By Bliss Bowen

Veteran Covina songwriter Rick Shea’s song “(Down at the Bar at) Gypsy Sally’s” evokes late club nights from the pre-COVID-19 past. “Just be cool, you’ll be alright,” he assures us as we enter. “You can pick your pills or pick your poison/But you sure don’t pick a fight.” Easy enough to imagine Shea nodding from a corner stage toward the formidable owner of the joint (“She’s got a shotgun in the corner/ She keeps a shiv behind the bar”).

Gypsy Sally’s peopled by volatile characters—Stagger Lee, Little Walter, Lightnin’, Thelma—plucked from the blues canon, benfiting the smoky grooves set out by drummer Shawn Nourse and bassist Jeff Turmes and the taut atmosphere sketched by Phil Parlapiano’s accordion. Just after Shea’s tension-slicing guitar solo he warns, “The Wolfman’s on the prowl/ …You might hear him start to howl,” then steps back for an explosive coda from Turmes, whose saxophone speaks that language too elusive to be constrained by words.

It’s the creative camaraderie between players that evokes Shea & Co. performing on Southland stages. They’ve performed together in numerous configurations, and their intuitive feel for where and how they will place notes flavors that song and the album from which it comes, “Love & Desperation,” being released October 23 by Tres Pescadores. In addition to Nourse and longtime bassist Dave Hall, Shea is joined by guests such as keyboardist Skip Edwards, trumpeter Probyn Gregory, accordionist David Jackson, singer Dan Navarro, and fiddler Jim Shirey.

“I could tell all the parts were good as they came in,” Shea said, describing the process of “building” tracks recorded and emailed from individual home studios. “These guys were so great. It really does sound like a bunch of guys playing together.”

The album connects with essential touchstones: love, community, nature, music. Country-blues tunes have long been a staple of Shea’s repertoire, but there’s a more pronounced blues element than has been heard on his previous recordings.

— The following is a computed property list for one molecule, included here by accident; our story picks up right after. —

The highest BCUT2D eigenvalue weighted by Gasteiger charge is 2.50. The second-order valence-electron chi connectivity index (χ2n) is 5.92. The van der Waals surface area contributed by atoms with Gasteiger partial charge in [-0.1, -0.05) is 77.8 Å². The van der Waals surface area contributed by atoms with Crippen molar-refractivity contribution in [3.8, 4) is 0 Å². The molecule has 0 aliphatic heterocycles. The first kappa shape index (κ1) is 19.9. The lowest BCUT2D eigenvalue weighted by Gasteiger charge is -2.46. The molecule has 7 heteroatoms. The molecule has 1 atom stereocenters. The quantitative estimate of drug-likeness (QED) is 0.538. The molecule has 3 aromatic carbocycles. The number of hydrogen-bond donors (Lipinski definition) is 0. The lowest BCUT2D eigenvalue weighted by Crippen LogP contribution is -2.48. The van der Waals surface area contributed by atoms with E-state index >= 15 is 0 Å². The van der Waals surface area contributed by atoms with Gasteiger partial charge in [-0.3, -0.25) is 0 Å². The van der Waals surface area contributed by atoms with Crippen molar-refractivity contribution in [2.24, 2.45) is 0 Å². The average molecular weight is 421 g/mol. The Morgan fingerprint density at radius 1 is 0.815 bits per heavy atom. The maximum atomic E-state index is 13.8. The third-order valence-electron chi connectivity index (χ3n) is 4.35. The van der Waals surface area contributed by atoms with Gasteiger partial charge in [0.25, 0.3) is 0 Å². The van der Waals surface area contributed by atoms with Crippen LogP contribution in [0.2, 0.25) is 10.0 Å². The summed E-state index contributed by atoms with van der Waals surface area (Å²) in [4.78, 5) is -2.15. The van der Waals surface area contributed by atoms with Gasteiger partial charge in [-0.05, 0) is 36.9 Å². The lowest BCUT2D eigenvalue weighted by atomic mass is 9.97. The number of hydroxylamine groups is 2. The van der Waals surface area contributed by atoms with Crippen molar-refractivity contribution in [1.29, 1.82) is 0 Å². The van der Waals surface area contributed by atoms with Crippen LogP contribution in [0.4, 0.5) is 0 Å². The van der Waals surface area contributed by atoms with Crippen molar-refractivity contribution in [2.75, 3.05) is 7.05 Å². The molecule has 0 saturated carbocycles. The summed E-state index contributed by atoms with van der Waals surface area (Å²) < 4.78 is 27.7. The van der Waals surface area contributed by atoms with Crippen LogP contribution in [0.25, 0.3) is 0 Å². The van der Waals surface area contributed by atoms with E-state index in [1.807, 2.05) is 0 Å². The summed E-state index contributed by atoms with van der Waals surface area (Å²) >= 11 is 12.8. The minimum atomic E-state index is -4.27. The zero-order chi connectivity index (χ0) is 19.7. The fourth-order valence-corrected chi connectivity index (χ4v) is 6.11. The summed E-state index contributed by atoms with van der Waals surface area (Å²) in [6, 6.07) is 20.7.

“I think that’s because of everything that’s going on,” Shea acknowledged with a laugh. He said he was “affected more than inspired” by current events, but 2020’s troubles inevitably echo behind tracks such as the smoldering “Blues at Midnight” and a rollicking cover of Al Ferrier’s “Blues Stop Knockin’ at My Door.” Gilded with Shea’s pedal steel and co-written with Kim Ringer, daughter of late California folk songwriter Jim Ringer, “She Sang of the Earth” celebrates the Golden State’s natural and musical heritage. Like “Gypsy Sally’s” (a name borrowed from Townes Van Zandt’s “Tecumseh Valley”), it seems to speak of a far-away world that’s never heard of Covid-19.

“That’s kind of where it came from—thinking about all of these places,” said Shea, who first developed his musical chops playing bars and truck stops around San Bernardino before graduating to LA honky-tonks and sideman gigs for Dave Alvin and others. “It’s a fantasy. All of those people for the most part are gone. But some nights, I would look out and imagine if maybe all of those (characters) were there. Even if they’re not, a lot of times there would be people that to me were like them.” 

Rick Shea celebrates the release of “Love & Desperation” at his weekly concert 5 p.m. Saturday, October 24,

livestreamed on Facebook Live.

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